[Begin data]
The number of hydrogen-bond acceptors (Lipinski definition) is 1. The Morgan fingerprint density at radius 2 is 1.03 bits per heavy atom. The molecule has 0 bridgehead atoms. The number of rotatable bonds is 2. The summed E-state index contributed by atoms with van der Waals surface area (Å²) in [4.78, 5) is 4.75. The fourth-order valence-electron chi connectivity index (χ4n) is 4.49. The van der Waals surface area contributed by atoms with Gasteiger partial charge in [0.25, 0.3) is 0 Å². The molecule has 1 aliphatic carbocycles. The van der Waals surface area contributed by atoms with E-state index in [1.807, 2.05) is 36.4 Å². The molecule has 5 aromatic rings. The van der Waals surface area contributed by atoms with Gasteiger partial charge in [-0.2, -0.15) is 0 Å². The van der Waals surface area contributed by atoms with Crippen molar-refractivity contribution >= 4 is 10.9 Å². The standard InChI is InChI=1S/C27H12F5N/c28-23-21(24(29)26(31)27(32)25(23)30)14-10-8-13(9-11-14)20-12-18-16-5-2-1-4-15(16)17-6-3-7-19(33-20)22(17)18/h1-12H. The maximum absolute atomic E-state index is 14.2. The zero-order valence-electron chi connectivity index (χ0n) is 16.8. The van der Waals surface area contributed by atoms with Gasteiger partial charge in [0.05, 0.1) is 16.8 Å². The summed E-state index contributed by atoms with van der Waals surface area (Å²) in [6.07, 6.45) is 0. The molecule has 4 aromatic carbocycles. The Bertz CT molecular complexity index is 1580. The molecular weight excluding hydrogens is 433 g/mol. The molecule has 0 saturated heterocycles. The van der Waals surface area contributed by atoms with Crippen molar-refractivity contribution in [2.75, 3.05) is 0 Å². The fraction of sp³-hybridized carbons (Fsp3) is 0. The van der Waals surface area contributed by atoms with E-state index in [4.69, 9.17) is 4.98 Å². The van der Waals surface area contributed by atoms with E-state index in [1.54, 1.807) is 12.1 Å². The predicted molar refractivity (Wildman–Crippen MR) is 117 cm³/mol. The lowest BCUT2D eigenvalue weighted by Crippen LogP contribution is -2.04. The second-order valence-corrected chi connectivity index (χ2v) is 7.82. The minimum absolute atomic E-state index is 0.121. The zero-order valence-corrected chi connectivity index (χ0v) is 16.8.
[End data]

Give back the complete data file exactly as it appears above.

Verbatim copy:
The number of hydrogen-bond acceptors (Lipinski definition) is 1. The Morgan fingerprint density at radius 2 is 1.03 bits per heavy atom. The molecule has 0 bridgehead atoms. The number of rotatable bonds is 2. The summed E-state index contributed by atoms with van der Waals surface area (Å²) in [4.78, 5) is 4.75. The fourth-order valence-electron chi connectivity index (χ4n) is 4.49. The van der Waals surface area contributed by atoms with Gasteiger partial charge in [0.25, 0.3) is 0 Å². The molecule has 1 aliphatic carbocycles. The van der Waals surface area contributed by atoms with E-state index in [1.807, 2.05) is 36.4 Å². The molecule has 5 aromatic rings. The van der Waals surface area contributed by atoms with Gasteiger partial charge in [-0.2, -0.15) is 0 Å². The van der Waals surface area contributed by atoms with Crippen molar-refractivity contribution >= 4 is 10.9 Å². The standard InChI is InChI=1S/C27H12F5N/c28-23-21(24(29)26(31)27(32)25(23)30)14-10-8-13(9-11-14)20-12-18-16-5-2-1-4-15(16)17-6-3-7-19(33-20)22(17)18/h1-12H. The maximum absolute atomic E-state index is 14.2. The zero-order valence-electron chi connectivity index (χ0n) is 16.8. The van der Waals surface area contributed by atoms with Gasteiger partial charge in [0.05, 0.1) is 16.8 Å². The summed E-state index contributed by atoms with van der Waals surface area (Å²) in [6.07, 6.45) is 0. The molecule has 4 aromatic carbocycles. The Bertz CT molecular complexity index is 1580. The molecular weight excluding hydrogens is 433 g/mol. The molecule has 0 saturated heterocycles. The van der Waals surface area contributed by atoms with Crippen molar-refractivity contribution in [2.75, 3.05) is 0 Å². The fraction of sp³-hybridized carbons (Fsp3) is 0. The van der Waals surface area contributed by atoms with E-state index in [4.69, 9.17) is 4.98 Å². The van der Waals surface area contributed by atoms with E-state index in [1.54, 1.807) is 12.1 Å². The predicted molar refractivity (Wildman–Crippen MR) is 117 cm³/mol. The lowest BCUT2D eigenvalue weighted by Crippen LogP contribution is -2.04. The second-order valence-corrected chi connectivity index (χ2v) is 7.82. The minimum absolute atomic E-state index is 0.121. The zero-order valence-corrected chi connectivity index (χ0v) is 16.8.